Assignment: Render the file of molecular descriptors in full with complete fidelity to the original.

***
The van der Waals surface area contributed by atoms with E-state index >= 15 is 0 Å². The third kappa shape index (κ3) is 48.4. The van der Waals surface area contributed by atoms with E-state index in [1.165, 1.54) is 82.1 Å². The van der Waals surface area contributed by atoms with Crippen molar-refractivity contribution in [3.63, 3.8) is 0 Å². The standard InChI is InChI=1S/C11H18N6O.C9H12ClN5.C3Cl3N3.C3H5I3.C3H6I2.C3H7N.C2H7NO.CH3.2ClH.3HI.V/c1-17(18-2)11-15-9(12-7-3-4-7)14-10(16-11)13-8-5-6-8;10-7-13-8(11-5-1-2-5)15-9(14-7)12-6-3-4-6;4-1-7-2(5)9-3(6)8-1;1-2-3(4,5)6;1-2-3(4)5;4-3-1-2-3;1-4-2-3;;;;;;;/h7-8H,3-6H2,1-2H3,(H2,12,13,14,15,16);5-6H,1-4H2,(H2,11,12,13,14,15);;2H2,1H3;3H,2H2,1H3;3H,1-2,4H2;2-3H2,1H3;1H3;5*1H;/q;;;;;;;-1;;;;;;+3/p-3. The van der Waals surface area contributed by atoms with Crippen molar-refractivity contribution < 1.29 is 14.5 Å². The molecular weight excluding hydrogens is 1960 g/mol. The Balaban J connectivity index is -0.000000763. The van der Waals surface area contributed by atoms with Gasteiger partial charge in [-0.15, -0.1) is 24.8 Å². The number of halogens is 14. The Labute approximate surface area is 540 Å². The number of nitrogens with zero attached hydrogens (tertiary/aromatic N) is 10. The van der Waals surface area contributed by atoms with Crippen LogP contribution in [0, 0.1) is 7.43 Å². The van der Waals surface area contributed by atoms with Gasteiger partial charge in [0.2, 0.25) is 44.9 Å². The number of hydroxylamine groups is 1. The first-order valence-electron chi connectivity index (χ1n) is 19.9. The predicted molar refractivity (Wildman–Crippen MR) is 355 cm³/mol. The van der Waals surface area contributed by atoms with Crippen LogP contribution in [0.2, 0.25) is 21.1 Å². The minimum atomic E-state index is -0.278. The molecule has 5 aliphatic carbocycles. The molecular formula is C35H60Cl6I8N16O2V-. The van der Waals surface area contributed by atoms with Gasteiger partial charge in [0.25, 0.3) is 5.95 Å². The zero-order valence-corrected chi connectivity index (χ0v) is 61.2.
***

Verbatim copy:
The van der Waals surface area contributed by atoms with E-state index >= 15 is 0 Å². The third kappa shape index (κ3) is 48.4. The van der Waals surface area contributed by atoms with E-state index in [1.165, 1.54) is 82.1 Å². The van der Waals surface area contributed by atoms with Crippen molar-refractivity contribution in [3.63, 3.8) is 0 Å². The standard InChI is InChI=1S/C11H18N6O.C9H12ClN5.C3Cl3N3.C3H5I3.C3H6I2.C3H7N.C2H7NO.CH3.2ClH.3HI.V/c1-17(18-2)11-15-9(12-7-3-4-7)14-10(16-11)13-8-5-6-8;10-7-13-8(11-5-1-2-5)15-9(14-7)12-6-3-4-6;4-1-7-2(5)9-3(6)8-1;1-2-3(4,5)6;1-2-3(4)5;4-3-1-2-3;1-4-2-3;;;;;;;/h7-8H,3-6H2,1-2H3,(H2,12,13,14,15,16);5-6H,1-4H2,(H2,11,12,13,14,15);;2H2,1H3;3H,2H2,1H3;3H,1-2,4H2;2-3H2,1H3;1H3;5*1H;/q;;;;;;;-1;;;;;;+3/p-3. The van der Waals surface area contributed by atoms with Crippen molar-refractivity contribution < 1.29 is 14.5 Å². The molecular weight excluding hydrogens is 1960 g/mol. The Balaban J connectivity index is -0.000000763. The van der Waals surface area contributed by atoms with Gasteiger partial charge in [-0.15, -0.1) is 24.8 Å². The number of halogens is 14. The Labute approximate surface area is 540 Å². The number of nitrogens with zero attached hydrogens (tertiary/aromatic N) is 10. The van der Waals surface area contributed by atoms with Crippen LogP contribution in [0, 0.1) is 7.43 Å². The van der Waals surface area contributed by atoms with Gasteiger partial charge in [0.2, 0.25) is 44.9 Å². The number of hydroxylamine groups is 1. The first-order valence-electron chi connectivity index (χ1n) is 19.9. The predicted molar refractivity (Wildman–Crippen MR) is 355 cm³/mol. The van der Waals surface area contributed by atoms with Crippen LogP contribution in [0.2, 0.25) is 21.1 Å². The minimum atomic E-state index is -0.278. The molecule has 5 aliphatic carbocycles. The molecular formula is C35H60Cl6I8N16O2V-. The van der Waals surface area contributed by atoms with Gasteiger partial charge in [0.25, 0.3) is 5.95 Å². The zero-order valence-corrected chi connectivity index (χ0v) is 61.2.